Archive for Kid Glove Killer


Posted in FILM with tags , , , , , , , , on May 7, 2013 by dcairns


“Say, what’s the big idea?”


Another viewing of EASY LIVING confirms its supremacy. Seems we’ve all spent decades admiring Frank Capra comedies when we should’ve been admiring Mitchell Leisen comedies. This is complicated by the fact that the good Leisen comedies are also Wilder & Brackett films or Preston Sturges films, and that means something different to us than saying that of course Capra owed a great debt to Robert Riskin and the Swerlings etc. It shouldn’t, though — Sturges and Wilder’s distinguished future directing careers don’t impact on the quality of the films Leisen made from their scripts.

(You might find yourself, briefly, thinking less of Leisen if you attempt to watch MASQUERADE IN MEXICO, a protracted and miscast remake of MIDNIGHT. Wilder must have hated that, since he felt that MIDNIGHT was the one of his scripts he’d managed to protect from Leisen’s alterations. Leisen got his revenge, you could say, but the movie is pretty lousy and didn’t do its director any favours.)

Sturges’s debt to Wodehouse looks even stronger now — Ray Milland, very effective as the fatheaded idler son, is a pure Wodehouse “young man in spats” type. Lovers saying “Ha!” to each other in moments of high emotion. Jean Arthur working at The Boy’s Constant Companion — these kind of trashy magazines are regular employment for Wodehouse heroes, suggesting that his early days of journalism fixed his world view permanently.

The fur coat that drops from heaven and transforms Jean’s life, however, is pure Sturges. The idea that appearance is all anyone cares about, and success is a matter only of perception, and the heavy hand of the author intruding to transform character’s lives in a blatant manner, all that is the stuff of Sturges writ large.


One could wish that the last line — “This is where we came in!” — were different. I have no doubt that Sturges was the first to use it, but it has become a dead sitcom cliché. Perhaps for younger audiences, it has already lost those associations, and will seem fresh again. But then, younger audiences never had the experience of walking into a movie partway through, sitting through the whole programme, and then getting to the point you recognise and leaving, with those words. I did: I think we only did this on double bills, but I certainly remember entering the cinema while a strange movie was partway through. Hitchcock didn’t affect a total transformation in cinema-going habits all at once with VERTIGO, and at any rate in the 70s or even 80s your cinema ticket bought you admission and you were entitled to sit in the dark all day if you felt like it.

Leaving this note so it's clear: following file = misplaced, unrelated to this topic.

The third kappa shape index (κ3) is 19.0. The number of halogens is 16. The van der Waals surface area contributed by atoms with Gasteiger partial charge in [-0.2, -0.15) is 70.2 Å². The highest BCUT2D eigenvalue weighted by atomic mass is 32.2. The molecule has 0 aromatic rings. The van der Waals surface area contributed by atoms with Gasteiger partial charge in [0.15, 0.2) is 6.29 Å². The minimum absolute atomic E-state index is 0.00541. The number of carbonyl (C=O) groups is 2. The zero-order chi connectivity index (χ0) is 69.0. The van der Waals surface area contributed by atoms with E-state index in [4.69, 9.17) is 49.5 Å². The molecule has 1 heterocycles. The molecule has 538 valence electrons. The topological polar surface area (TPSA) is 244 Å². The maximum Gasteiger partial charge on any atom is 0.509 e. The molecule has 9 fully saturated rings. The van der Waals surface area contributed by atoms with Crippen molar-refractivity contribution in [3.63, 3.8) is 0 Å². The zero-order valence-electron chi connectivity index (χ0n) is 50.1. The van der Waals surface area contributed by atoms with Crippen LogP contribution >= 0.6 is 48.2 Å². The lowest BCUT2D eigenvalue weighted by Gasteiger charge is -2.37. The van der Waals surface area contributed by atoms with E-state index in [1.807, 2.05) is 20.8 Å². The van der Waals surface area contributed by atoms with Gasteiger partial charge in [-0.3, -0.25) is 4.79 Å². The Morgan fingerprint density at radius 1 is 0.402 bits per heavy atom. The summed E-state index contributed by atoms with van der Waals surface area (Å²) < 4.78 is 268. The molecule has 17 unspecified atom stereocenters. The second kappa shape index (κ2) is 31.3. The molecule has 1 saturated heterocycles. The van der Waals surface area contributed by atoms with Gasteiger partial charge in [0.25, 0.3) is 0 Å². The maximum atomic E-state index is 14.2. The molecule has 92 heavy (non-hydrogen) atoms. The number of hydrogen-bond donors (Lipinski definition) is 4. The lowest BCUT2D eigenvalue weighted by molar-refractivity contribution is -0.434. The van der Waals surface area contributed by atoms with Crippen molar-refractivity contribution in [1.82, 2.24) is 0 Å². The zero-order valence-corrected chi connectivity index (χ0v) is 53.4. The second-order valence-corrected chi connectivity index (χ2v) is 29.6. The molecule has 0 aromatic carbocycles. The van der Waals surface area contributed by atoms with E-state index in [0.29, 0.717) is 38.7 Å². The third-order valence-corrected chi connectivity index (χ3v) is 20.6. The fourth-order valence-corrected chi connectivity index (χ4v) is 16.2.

Who is that girl? I wondered, when the fur coat incident from the beginning was repeated with a new girl at the end. It didn’t seem right that she should just be an anonymous extra (she’s uncredited). One wants it to be an aspirant Jean Arthur, with something of a career ahead of her. And, according to the IMDb, it was — Marsha Hunt, still with us today, is the girl. I love her in Zinnemann’s CSI 1940s crime flick, KID GLOVE KILLER.

Easy Living (Universal Cinema Classics)


Blind Tuesday: Guide-dog Friday

Posted in FILM, literature, Politics with tags , , , , , , , , , , , , , on October 18, 2011 by dcairns

MGM racism: waiting to see which one will make a remark about watermelons first.

I’ve only managed to see one of Fred Zinnemann’s short subjects made at MGM, which is frustrating: surely his CRIME DOES NOT PAY episodes will reveal something of the noir skills displayed later in ACT OF VIOLENCE. The short I did see is THE OLD SOUTH, a very peculiar piece of work indeed. Seemingly made to pave the way for GONE WITH THE WIND, educating audiences who might not know their history, it’s highly unusual for a Hollywood product of the day, since it’s rather hard to get a sense from it of what we’re supposed to think and how we’re supposed to feel. This is because the movie is terribly afraid of offending anybody, although it seems far more afraid of offending southerners than, say, black people.

Zinnemann, who I guess was only doing his job, eventually atoned by making the splendid MEMBER OF THE WEDDING, but first there was his B-movie phase. KID GLOVE KILLER is a forensic procedural that plays like a kind of 1940s CSI. Of course, it’s warmer, with a sweetly banal boss-assistant relationship between Van Heflin and Marsha Hunt. Zinnemann was pretty pleased with the results, considering, and returned to the procedural format with DAY OF THE JACKAL and, sort of, THE NUN’S STORY.